Wide receiver Larry Fitzgerald was held to four catches for 29 yards last week in Minnesota.
Larry Fitzgerald hopes the San Francisco 49ers didn't watch the Cardinals game last Sunday against Minnesota.
He hopes they didn't see how the Vikings played their secondary deep with the primary goal to keep Fitzgerald from breaking loose for a deep pass or a long run. It worked. Fitzgerald caught four passes for 29 yards in a 21-14 loss last weekend, his second-lowest output of the season.
Fitzgerald is used to being the focal point of a defense's game plan but it's nothing new.
"It's par for the course," Fitzgerald said. "There's going to be games that some teams are going to try to totally eliminate you, other games they're going to take more chances. I just got to make my plays when given the opportunity."
In the meantime, as defenses try to take away Fitzgerald as a threat, the six-time Pro Bowler understands the more attention he gets means his fellow receivers are getting less.
"It's going to open up things for other guys," quarterback John Skelton said. "Our running game has been doing a lot better, so if we can carry that into the red zone, it will help, too."
Fitzgerald is averaging 65.6 yards per game this season and has three games of more than 90 yards, including a season-high 114 against Philadelphia.
Fitzgerald expects a playbook worth of looks from the 49ers on Monday night. He's watched film of how San Francisco covered Detroit's Calvin Johnson and the Green Bay Packers' offense.
The 49ers, for instance, has a lot of movement pre-snap trying to disguise their coverages.
"Every week there is a different type of approach," coach Ken Whisenhunt said. "We try to move him around and put him in different spots and make that more difficult. Teams go about it in different ways. But generally, they are definitely aware of Larry."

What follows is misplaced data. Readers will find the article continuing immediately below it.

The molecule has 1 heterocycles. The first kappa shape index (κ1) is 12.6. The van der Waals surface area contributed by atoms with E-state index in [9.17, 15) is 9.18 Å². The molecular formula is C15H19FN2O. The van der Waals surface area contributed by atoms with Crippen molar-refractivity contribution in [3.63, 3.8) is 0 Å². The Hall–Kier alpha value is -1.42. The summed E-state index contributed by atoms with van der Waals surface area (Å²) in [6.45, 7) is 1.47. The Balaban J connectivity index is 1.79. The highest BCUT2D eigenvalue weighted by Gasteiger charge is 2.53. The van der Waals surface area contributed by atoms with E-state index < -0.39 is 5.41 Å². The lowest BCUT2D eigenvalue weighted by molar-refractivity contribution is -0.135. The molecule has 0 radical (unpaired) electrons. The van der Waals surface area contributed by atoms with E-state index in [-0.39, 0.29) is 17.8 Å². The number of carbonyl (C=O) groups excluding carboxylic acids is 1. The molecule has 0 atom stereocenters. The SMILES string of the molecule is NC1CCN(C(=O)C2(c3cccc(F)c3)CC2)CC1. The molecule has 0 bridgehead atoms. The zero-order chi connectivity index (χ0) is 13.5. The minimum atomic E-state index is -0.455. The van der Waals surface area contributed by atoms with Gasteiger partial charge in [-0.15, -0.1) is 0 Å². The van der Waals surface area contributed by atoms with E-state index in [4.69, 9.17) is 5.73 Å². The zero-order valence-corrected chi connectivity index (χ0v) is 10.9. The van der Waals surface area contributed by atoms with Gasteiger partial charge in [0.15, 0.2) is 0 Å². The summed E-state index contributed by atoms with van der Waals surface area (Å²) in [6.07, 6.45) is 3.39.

And Larry is definitely aware of them.
"I hope I get singled all game," he said. "That would be ideal."
SNYDER TO FACE FORMER TEAM
Despite being drafted by the 49ers in 2005 and playing the first seven years of his career in San Francisco, guard Adam Snyder said his first game against his former team won't be sentimental.
"I've created such a bond with the guys here, I'm just looking at it like another game," Snyder said. "It's an opportunity for us to play a divisional opponent."
Snyder started 69 games for the 49ers and was part of a unit that led them to the NFC Championship Game last season. But his ties to the Niners are dwindling. Quarterback Alex Smith and running back Frank Gore are the only two 49ers left from Snyder's draft class.
"The guys I came in with are all gone," Snyder said. "Most are retired or on other teams."
HAGGANS IMPRESSING HARBAUGH
Former Cardinals linebacker Clark Haggans has made the most of his limited time in San Francisco.
He's played just two snaps for the Niners, both coming against Seattle last week. He didn't play in three games and was suspend for three others. Niners coach Jim Harbaugh said the possibility of Haggans getting more playing time is "definitely a possibility."
"I've really been impressed with him as a professional," Harbaugh said. "He played two snaps in the ballgame last week and they were in the heat of the game and he did well. Also, every week, his tests, you look at it and it looks like it's a rookie first-year player is filling out the test, not in that he knows everything, but he fills it out with a real enthusiasm and detail.
"It's a really good thing, and he's well prepared every week. We've got a lot of confidence in him."
A LONG INJURY REPORT
Whisenhunt said there was a "good chance" safety Kerry Rhodes will be able to play Monday against the 49ers, although Rhodes was one of many Cards unable to practice fully Thursday.
Cornerbacks Jamell Fleming (back) and Greg Toler (hamstring) along with quarterback Kevin Kolb (ribs) could not practice. Rhodes led the list of seven players who were limited: defensive tackle Darnell Dockett (hamstring), tight ends Jim Dray and Todd Heap (both have knee issues), safety James Sanders (knee) and Snyder (quadricep).
The only 49er who didn't practice fully was tackle Joe Staley, who sat out with an illness.